On a broader point, these diagnostic centres are a great opportunity for the NHS to innovate in the way that care is provided. While these hubs are key to alleviating care backlogs right now, the health service needs to create a sustainable future for diagnostics. Otherwise, we’re going to keep seeing bottlenecks, and these backlogs will build up once again. So I think this is a great opportunity for the NHS, and that’s why we’re investing in being part of that future.

What lessons has Feedback Medical drawn from the partnerships it has forged with CDCs during pilot initiatives so far?

The first thing we’ve learned is that no centre or region is the same. While every single service is obviously focusing on its distinct population health needs. But understanding the wider context is vital. You have to learn what’s going on in the wider region and the wider pressures these regions are facing.

Right now, the integrated care boards (ICBs) that are responsible for commissioning and outcomes in their individual geographies have direct control over the CDCs until March 2025. From that point the management of the centres will be fully handed over to provider trusts. That’s the background to any implementation of digital infrastructure. So what we have seen is the vital necessity of effective stakeholder management as part of making such a big change.

There are sometimes as many as 40 different stakeholders, starting with the programme director or manager at the ICB level, through to the digital and IT teams at trust level who need to do their due diligence on our software and then schedule in the time to carry out the necessary system integrations to make the pilot a success.

At this stage of the process the key thing that any serious technology company working with the health service needs to understand is there is no one decision maker. Each stakeholder needs to give their stamp of approval before anything can go ahead. That’s why it’s a very complex process.

Finally, what we have seen from our CDC partnership work is that you need the support and ‘buy-in’ from GPs. As the traditional gatekeepers of many care pathways, primary care is hugely influential in the success or failure of new ways of delivering diagnostic services.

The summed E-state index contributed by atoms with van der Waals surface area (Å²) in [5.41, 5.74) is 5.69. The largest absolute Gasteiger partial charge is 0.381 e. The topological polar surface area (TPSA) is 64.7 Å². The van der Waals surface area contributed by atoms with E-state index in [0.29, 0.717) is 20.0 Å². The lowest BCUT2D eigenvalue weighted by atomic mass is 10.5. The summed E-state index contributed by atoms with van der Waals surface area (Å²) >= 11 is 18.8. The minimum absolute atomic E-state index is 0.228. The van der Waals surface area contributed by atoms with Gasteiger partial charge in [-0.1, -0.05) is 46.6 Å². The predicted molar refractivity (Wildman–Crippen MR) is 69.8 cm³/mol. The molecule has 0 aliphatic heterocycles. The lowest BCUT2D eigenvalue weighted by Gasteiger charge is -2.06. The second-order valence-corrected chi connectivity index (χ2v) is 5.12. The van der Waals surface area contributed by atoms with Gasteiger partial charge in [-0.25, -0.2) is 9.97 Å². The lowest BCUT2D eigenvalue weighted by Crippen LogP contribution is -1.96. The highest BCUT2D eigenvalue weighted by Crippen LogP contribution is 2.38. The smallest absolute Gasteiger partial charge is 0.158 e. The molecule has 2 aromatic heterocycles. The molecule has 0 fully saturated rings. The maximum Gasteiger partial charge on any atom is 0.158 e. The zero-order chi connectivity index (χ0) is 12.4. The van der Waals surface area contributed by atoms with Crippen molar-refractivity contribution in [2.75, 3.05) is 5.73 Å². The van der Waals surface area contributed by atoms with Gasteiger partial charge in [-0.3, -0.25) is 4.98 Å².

The CDC programme is all about creating symptom-based pathways, where the centres become one-stop shops for diagnostics. That’s why it’s important that GPs are on board and don’t continue to send patients off for outpatient appointments. So we have really focused on working to get engagement with them.

Finally, what would you like to see from national leaders in order for community diagnostic centres to cement their future within the health and care system?

Given that the initiative is, relatively speaking, still in its infancy, there is no standard blueprint for what a CDC should do. But with the right backing from central government and the NHS nationally over time those symptom-based pathways I talked about earlier will develop and mature in their own way. When that happens, different areas will be able to provide a more advanced one-stop shop for diagnostic services in the community.

That would mean better outcomes for somebody like my dad – who spent years going from one outpatient appointment to another, from one place to another and from one kind of diagnostic test to another.

When I talk about the need for national leaders to ‘back’ the CDCs I’m also talking about changing certain financial incentives. Right now an inpatient diagnostic test carries a slightly higher tariff payment than, say, the same test in a community setting. So right now, if you’re the financial director of a trust, you’ll be wanting to make sure that your organisation’s inpatient diagnostic services are at full capacity before sending patients off to a CDC. So, in order for patients to always be sent to the right place for best outcomes, those financial incentives need to be tweaked.

As we prepare to embark on another round of CDC pilot schemes across Buckinghamshire, Oxfordshire and Berkshire West, we’ll be applying everything we’ve learned up to this point to better connect clinicians and healthcare settings. We’ll be keen to update everyone on progress soon!